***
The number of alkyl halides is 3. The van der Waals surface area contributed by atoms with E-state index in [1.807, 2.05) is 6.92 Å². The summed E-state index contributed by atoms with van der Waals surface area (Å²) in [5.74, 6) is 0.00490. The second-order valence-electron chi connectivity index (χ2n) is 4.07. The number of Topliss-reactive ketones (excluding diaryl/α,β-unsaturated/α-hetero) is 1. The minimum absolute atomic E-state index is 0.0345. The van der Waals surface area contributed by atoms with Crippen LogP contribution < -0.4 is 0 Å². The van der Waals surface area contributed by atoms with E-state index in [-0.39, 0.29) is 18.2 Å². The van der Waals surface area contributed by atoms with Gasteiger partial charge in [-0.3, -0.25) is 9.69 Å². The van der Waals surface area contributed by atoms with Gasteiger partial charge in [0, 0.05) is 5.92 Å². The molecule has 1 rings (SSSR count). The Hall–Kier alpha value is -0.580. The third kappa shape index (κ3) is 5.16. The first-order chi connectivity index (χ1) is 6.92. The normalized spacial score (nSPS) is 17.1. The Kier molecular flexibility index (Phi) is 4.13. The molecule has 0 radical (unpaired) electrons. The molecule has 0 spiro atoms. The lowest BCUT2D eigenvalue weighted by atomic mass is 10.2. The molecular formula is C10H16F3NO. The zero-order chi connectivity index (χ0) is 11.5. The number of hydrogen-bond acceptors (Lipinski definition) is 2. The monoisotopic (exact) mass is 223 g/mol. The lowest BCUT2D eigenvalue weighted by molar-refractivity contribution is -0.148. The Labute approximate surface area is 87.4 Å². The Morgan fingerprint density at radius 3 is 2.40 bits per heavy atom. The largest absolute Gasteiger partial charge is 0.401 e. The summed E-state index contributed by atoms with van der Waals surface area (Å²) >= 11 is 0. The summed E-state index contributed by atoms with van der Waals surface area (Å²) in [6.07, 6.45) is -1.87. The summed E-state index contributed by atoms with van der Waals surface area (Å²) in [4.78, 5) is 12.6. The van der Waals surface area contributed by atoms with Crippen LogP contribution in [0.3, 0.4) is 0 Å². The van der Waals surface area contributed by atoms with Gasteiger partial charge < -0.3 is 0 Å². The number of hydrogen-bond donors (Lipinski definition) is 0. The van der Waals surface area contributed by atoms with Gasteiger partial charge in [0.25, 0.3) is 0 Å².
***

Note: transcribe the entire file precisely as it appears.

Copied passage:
The number of alkyl halides is 3. The van der Waals surface area contributed by atoms with E-state index in [1.807, 2.05) is 6.92 Å². The summed E-state index contributed by atoms with van der Waals surface area (Å²) in [5.74, 6) is 0.00490. The second-order valence-electron chi connectivity index (χ2n) is 4.07. The number of Topliss-reactive ketones (excluding diaryl/α,β-unsaturated/α-hetero) is 1. The minimum absolute atomic E-state index is 0.0345. The van der Waals surface area contributed by atoms with Crippen LogP contribution < -0.4 is 0 Å². The van der Waals surface area contributed by atoms with E-state index in [-0.39, 0.29) is 18.2 Å². The van der Waals surface area contributed by atoms with Gasteiger partial charge in [-0.3, -0.25) is 9.69 Å². The van der Waals surface area contributed by atoms with Gasteiger partial charge in [0, 0.05) is 5.92 Å². The molecule has 1 rings (SSSR count). The Hall–Kier alpha value is -0.580. The third kappa shape index (κ3) is 5.16. The first-order chi connectivity index (χ1) is 6.92. The normalized spacial score (nSPS) is 17.1. The Kier molecular flexibility index (Phi) is 4.13. The molecule has 0 radical (unpaired) electrons. The molecule has 0 spiro atoms. The lowest BCUT2D eigenvalue weighted by atomic mass is 10.2. The molecular formula is C10H16F3NO. The zero-order chi connectivity index (χ0) is 11.5. The number of hydrogen-bond acceptors (Lipinski definition) is 2. The monoisotopic (exact) mass is 223 g/mol. The lowest BCUT2D eigenvalue weighted by molar-refractivity contribution is -0.148. The Labute approximate surface area is 87.4 Å². The Morgan fingerprint density at radius 3 is 2.40 bits per heavy atom. The largest absolute Gasteiger partial charge is 0.401 e. The summed E-state index contributed by atoms with van der Waals surface area (Å²) >= 11 is 0. The summed E-state index contributed by atoms with van der Waals surface area (Å²) in [6.07, 6.45) is -1.87. The summed E-state index contributed by atoms with van der Waals surface area (Å²) in [4.78, 5) is 12.6. The van der Waals surface area contributed by atoms with Crippen LogP contribution in [0.3, 0.4) is 0 Å². The van der Waals surface area contributed by atoms with Gasteiger partial charge < -0.3 is 0 Å². The number of hydrogen-bond donors (Lipinski definition) is 0. The van der Waals surface area contributed by atoms with Gasteiger partial charge in [0.25, 0.3) is 0 Å².